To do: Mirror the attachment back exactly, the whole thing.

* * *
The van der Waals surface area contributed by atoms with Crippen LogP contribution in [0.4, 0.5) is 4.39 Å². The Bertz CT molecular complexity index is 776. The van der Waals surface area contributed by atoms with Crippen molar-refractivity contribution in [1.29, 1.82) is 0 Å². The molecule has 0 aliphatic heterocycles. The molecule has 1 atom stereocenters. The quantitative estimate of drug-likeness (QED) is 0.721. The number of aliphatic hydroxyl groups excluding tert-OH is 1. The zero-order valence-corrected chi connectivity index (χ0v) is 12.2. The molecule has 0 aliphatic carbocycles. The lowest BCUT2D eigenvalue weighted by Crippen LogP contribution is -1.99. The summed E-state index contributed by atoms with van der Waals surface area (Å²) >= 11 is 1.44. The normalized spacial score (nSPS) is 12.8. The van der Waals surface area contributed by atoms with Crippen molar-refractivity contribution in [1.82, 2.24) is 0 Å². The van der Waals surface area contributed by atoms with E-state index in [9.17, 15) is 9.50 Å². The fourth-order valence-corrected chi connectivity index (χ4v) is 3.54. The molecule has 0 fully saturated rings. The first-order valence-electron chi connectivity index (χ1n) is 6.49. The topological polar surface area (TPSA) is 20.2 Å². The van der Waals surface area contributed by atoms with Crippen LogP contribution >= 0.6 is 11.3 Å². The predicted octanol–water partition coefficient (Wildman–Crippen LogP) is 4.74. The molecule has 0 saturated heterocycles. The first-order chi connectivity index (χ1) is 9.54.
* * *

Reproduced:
The van der Waals surface area contributed by atoms with Crippen LogP contribution in [0.4, 0.5) is 4.39 Å². The Bertz CT molecular complexity index is 776. The van der Waals surface area contributed by atoms with Crippen molar-refractivity contribution in [1.29, 1.82) is 0 Å². The molecule has 0 aliphatic heterocycles. The molecule has 1 atom stereocenters. The quantitative estimate of drug-likeness (QED) is 0.721. The number of aliphatic hydroxyl groups excluding tert-OH is 1. The zero-order valence-corrected chi connectivity index (χ0v) is 12.2. The molecule has 0 aliphatic carbocycles. The lowest BCUT2D eigenvalue weighted by Crippen LogP contribution is -1.99. The summed E-state index contributed by atoms with van der Waals surface area (Å²) >= 11 is 1.44. The normalized spacial score (nSPS) is 12.8. The van der Waals surface area contributed by atoms with Crippen molar-refractivity contribution in [1.82, 2.24) is 0 Å². The van der Waals surface area contributed by atoms with E-state index in [9.17, 15) is 9.50 Å². The fourth-order valence-corrected chi connectivity index (χ4v) is 3.54. The molecule has 0 fully saturated rings. The first-order valence-electron chi connectivity index (χ1n) is 6.49. The topological polar surface area (TPSA) is 20.2 Å². The van der Waals surface area contributed by atoms with Crippen LogP contribution >= 0.6 is 11.3 Å². The predicted octanol–water partition coefficient (Wildman–Crippen LogP) is 4.74. The molecule has 0 saturated heterocycles. The first-order chi connectivity index (χ1) is 9.54.